Former NSA chief demands Allied “radar” to protect himself from cybercriminals

Former US National Security Agency (NSA) director Keith Alexander has united the United States, Australia, and other allies to protect the United States, Australia, and other allies from international cyberattackers and protect critical infrastructure. Called to work under the cyber-defense “radar” that was made.

Lecture at Australian Strategic Policy Institute Webinar Alexander, along with the head of the Australian Cyber ​​Security Center (ACSC), said cyber defense is essential in modern times, given the potential for remote attacks.

“Cyber ​​will be very important to our future,” said Alexander. “This is one area where enemies can attack Australia and the United States without trying to cross the sea.”

In particular, Alexander has proposed a radar-like mechanism that allows organizations to report cyberattacks to a centralized location visible to both government and private sector cybersecurity departments.

Epoch Times Photo
Headquarters of the National Security Agency in Fort Meade, Maryland, USA. (Public domain via National Security Agency / Wikimedia Commons)

“Event generator” that allows you to view events happening to your enterprise at network speed, anonymize it, push it to the cloud, create radar images, and see all the enterprises that are experiencing these types of events. Is required. .. “

“If we were to create a radar image for cyber that covers not only those affecting Australia, but also those affecting other countries, we would share and protect the threats that are hitting our country in real time. Imagine you can, “says Alexander.

Alexander emphasized that it is becoming increasingly difficult to face the growing threat of cyber attackers without the cooperation of particularly vulnerable industries.

“I think the biggest problem I’m facing in government and facing today is that not only the government, but your government can’t see attacks on the private sector. Still, the government has a private sector. I have a responsibility to protect it, “said Alexander.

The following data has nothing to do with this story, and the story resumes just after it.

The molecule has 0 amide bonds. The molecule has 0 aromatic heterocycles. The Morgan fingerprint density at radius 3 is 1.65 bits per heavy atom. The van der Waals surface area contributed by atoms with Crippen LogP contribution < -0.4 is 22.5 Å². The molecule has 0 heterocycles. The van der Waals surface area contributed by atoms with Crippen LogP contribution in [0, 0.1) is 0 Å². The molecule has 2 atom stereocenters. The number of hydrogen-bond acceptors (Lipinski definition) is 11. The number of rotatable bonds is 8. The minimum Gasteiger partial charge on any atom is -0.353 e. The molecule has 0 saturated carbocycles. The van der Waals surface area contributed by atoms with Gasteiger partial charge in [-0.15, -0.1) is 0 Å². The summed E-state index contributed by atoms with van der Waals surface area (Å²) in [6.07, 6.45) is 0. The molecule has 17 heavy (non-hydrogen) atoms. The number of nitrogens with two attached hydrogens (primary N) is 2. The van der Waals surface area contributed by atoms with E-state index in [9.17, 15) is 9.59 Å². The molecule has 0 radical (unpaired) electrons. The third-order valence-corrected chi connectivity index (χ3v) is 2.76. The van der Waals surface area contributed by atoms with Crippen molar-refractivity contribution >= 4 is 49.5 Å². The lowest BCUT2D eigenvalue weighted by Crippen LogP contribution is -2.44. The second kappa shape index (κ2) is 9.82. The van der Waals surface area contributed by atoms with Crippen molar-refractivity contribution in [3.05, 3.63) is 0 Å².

Cyber ​​incidents are thriving in Australia and around the world, worried about attacks on critical infrastructure across governments, hospitals, food producers, telecommunications, media and educational institutions. Overall, Australia has seen a 13% increase in cybercrime over the last 12 months, with ACSC receiving an average of once every eight minutes.

Some of these include independent ransomware attackers, while others include state-based attackers such as Russia-linked SolarWinds attacks and China-linked Microsoft email server attacks. I have.

The SolarWinds logo will be visible outside the headquarters in Austin, Texas on December 18, 2020. (Sergio Flores / Reuters)

However, regardless of source, Alexander argued that few were tried, often due to the effects limited to verbal accusations.

“We need to identify who is doing it and get them to pay the price right now,” said Alexander. “The ransomware guys and Russia get off mostly for free.”

“Imagine if we were prosecuted [them] He posted a picture of them and said, “It’s a man,” Alexander said. “And if possible, we will arrest you. You can’t leave Russia, you’ll have to stay there for the rest of your life … we hand you We know who you are. “

Governments were usually unable to work with private organizations to the extent necessary to address cyber threats.

However, this is the Security Law Amendment (Important Infrastructure) Bill 2020 proposed in Australia (pdf) It seeks to strengthen Australia’s critical infrastructure against cyberattacks by requiring organizations to report incidents.

Investigations into the bill received mostly positive feedback, but elicited an angry reaction from Big Tech’s operational data warehouse. This means they are also subject to law, and in some cases governments may install their own cybersecurity software on their systems.

Epoch Times Photo
Abigail Bloodshaw, Head of Cyber ​​Security Center in Australia. (Australia Cyber ​​Security Center)

ACSC Head Abigail Bradshaw highlighted the importance of reporting mechanisms, pointing out events around the world targeting critical infrastructure, such as the hacking of the US Colonial Pipeline and JBS slaughterhouses.

Bradshaw said an optional reporting system has already been implemented, but more government involvement through mandatory systems is needed to identify future threats.

“Threats to critical infrastructure are real,” says Bradshaw.

“We analyzed that at least a quarter of the recorded attacks were related to entities that were considered critical infrastructure. That’s horrifying statistics. We found that attack cases were significantly underreported. That makes it even more scary. “

“We fight hand-to-hand combat with the bad guys every day. Perhaps we’ve seen it before, so we know what they look like. We can establish patterns … And we draw those patterns together and use the full range of our intelligence features to assess who’s next. “

Daniel Kumerev